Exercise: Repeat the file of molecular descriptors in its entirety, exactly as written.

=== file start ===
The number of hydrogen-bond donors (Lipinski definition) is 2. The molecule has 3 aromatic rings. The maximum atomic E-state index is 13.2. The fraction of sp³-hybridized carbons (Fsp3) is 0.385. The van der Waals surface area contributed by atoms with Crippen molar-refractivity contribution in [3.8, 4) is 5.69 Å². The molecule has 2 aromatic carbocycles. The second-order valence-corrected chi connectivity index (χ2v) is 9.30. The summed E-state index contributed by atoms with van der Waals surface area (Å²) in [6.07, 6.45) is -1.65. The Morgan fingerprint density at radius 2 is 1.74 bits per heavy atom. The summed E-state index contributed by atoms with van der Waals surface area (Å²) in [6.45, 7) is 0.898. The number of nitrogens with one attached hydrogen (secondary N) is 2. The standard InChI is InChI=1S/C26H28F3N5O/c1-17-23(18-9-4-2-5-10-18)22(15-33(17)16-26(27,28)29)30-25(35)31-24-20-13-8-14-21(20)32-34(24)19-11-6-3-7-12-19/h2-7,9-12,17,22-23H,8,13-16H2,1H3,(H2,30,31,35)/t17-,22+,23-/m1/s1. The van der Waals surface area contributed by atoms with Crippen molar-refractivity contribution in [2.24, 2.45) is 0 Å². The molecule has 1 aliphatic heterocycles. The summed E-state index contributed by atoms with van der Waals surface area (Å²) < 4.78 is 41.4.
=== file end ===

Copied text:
The number of hydrogen-bond donors (Lipinski definition) is 2. The molecule has 3 aromatic rings. The maximum atomic E-state index is 13.2. The fraction of sp³-hybridized carbons (Fsp3) is 0.385. The van der Waals surface area contributed by atoms with Crippen molar-refractivity contribution in [3.8, 4) is 5.69 Å². The molecule has 2 aromatic carbocycles. The second-order valence-corrected chi connectivity index (χ2v) is 9.30. The summed E-state index contributed by atoms with van der Waals surface area (Å²) in [6.07, 6.45) is -1.65. The Morgan fingerprint density at radius 2 is 1.74 bits per heavy atom. The summed E-state index contributed by atoms with van der Waals surface area (Å²) in [6.45, 7) is 0.898. The number of nitrogens with one attached hydrogen (secondary N) is 2. The standard InChI is InChI=1S/C26H28F3N5O/c1-17-23(18-9-4-2-5-10-18)22(15-33(17)16-26(27,28)29)30-25(35)31-24-20-13-8-14-21(20)32-34(24)19-11-6-3-7-12-19/h2-7,9-12,17,22-23H,8,13-16H2,1H3,(H2,30,31,35)/t17-,22+,23-/m1/s1. The van der Waals surface area contributed by atoms with Crippen molar-refractivity contribution in [2.24, 2.45) is 0 Å². The molecule has 1 aliphatic heterocycles. The summed E-state index contributed by atoms with van der Waals surface area (Å²) < 4.78 is 41.4.